The impact of CBDC's in the wholesale interbank money market is instanteously significant. Had this option existed in 2006, the impacts of the Global Financial Crisis could well have been diminished. 

Joan McGowan
Joan McGowan - SAS - Cary 23 June, 2021, 17:271 like 1 like

There is so much more to CBDCs than is stated in this article. Central Bank Digital Currencies would inherently bypass banks, lenders (that's the purpose - it owns the network). Deposits and digital money will sit in the central bank vaults with access through an app such as Venmo or maybe even a central bank app -  who cares it's a front end only. Because China is driving their e-yuan (500,000 users) other countries cannot afford to abstain. Ad DCs are networks they do not stop at geographical or currency borders. 

On the plus side, CBDCs will cut the cost of managing money and provide easier acces to 1.7 billion underbanked. But the level of intimate intelligence a govt will have on your finances in scary. They will be the ones make credit allocation decisions and, moreover, it's not impausible to imagine a govt efining you and garnishing your salary for that parking fine. But by far the most ominous threat is a cyber attack on a digital currency.  The network goes down but the banks no longer hold the cash. Lots to think about. 

Graham Smith
Graham Smith - Volopa Financial Services (Scotland) Limited - Mayfair, London. 23 June, 2021, 19:22Be the first to give this comment the thumbs up 0 likes

Such a wide and growing subject that is taking us all down many paths as the juices begin to flow.  

For my two penneth, the assumption that the CBDC would bypass banks and lenders suggests there are not the requisite checks, balances, segregation, or thoroughly thought through model in place. This would leave the CB totally exposed and vulnerable without the layered system below and cannot be the way forward.

I can’t see the govt being interested in the coffee I’ve just purchased, any more than they are today. But if they wanted to, they could go to my Bank and see everything I do digitally today to assess the level of parking fine. They don’t even need to go to the Bank, HMRC has it all at their fingertips.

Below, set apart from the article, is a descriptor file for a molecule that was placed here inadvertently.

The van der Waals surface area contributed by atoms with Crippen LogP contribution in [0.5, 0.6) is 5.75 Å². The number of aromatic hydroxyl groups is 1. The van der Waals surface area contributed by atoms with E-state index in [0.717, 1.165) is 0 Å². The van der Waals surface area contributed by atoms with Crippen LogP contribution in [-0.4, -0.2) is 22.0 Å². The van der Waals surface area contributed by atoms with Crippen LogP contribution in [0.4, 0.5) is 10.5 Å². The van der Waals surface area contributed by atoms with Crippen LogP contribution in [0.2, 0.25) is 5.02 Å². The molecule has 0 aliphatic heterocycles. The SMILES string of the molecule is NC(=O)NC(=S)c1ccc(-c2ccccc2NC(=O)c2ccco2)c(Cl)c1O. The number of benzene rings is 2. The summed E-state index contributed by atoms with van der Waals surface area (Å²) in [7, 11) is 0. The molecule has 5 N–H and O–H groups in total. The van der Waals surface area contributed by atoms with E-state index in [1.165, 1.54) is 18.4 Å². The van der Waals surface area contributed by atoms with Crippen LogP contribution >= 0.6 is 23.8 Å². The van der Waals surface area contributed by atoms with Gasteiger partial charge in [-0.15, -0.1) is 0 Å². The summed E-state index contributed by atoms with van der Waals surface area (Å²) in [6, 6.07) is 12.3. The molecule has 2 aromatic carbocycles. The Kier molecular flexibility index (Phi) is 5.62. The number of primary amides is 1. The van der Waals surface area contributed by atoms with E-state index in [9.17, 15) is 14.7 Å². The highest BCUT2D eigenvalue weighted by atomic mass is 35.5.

I completely agree that a cyber attack is the most likely and damaging threat, which is why the strengths of the existing cash and banking environment should be learnt from and built upon to prevent a massive impact from an attack and to immediately identify any issues arising.

We have to assume that such an attack would happen; enabling the requisite digital vault doors to be slammed shut is a must-have upon detection, as is a digital sprinkler system to handle the digital equivalent of a fire at the Royal Mint. The list goes on and all the brains applying themselves to the CBDC opportunity must prepare to expect the unexpected, whilst building something that can bring so much value and opportunity, including securely enabling the underbanked.

The bank level segregation could be enhanced so each bank can identify the DC it has received from the BoE, also what it and its clients have touched. What an incentive for the CB to encourage a greater number of regulated entities (banks, fintechs etc), to help control/monitor the flow of funds at their level with their fingerprint on it.

The opportunity in the digital world for CDBC to provide clear visibility of money paths, origin, destination could seriously damage current fraudsters. This has to be a prime benefit, ultimately affecting all of us, whilst also making it easier and safer for the average Joe to do what they do today.

Daniel Louw
Daniel Louw - Private - Stellenbosch 24 June, 2021, 07:19Be the first to give this comment the thumbs up 0 likes

Does someone have a good artikel to share explaining the impacts of CBDCs and how it will change the payments and banking industry?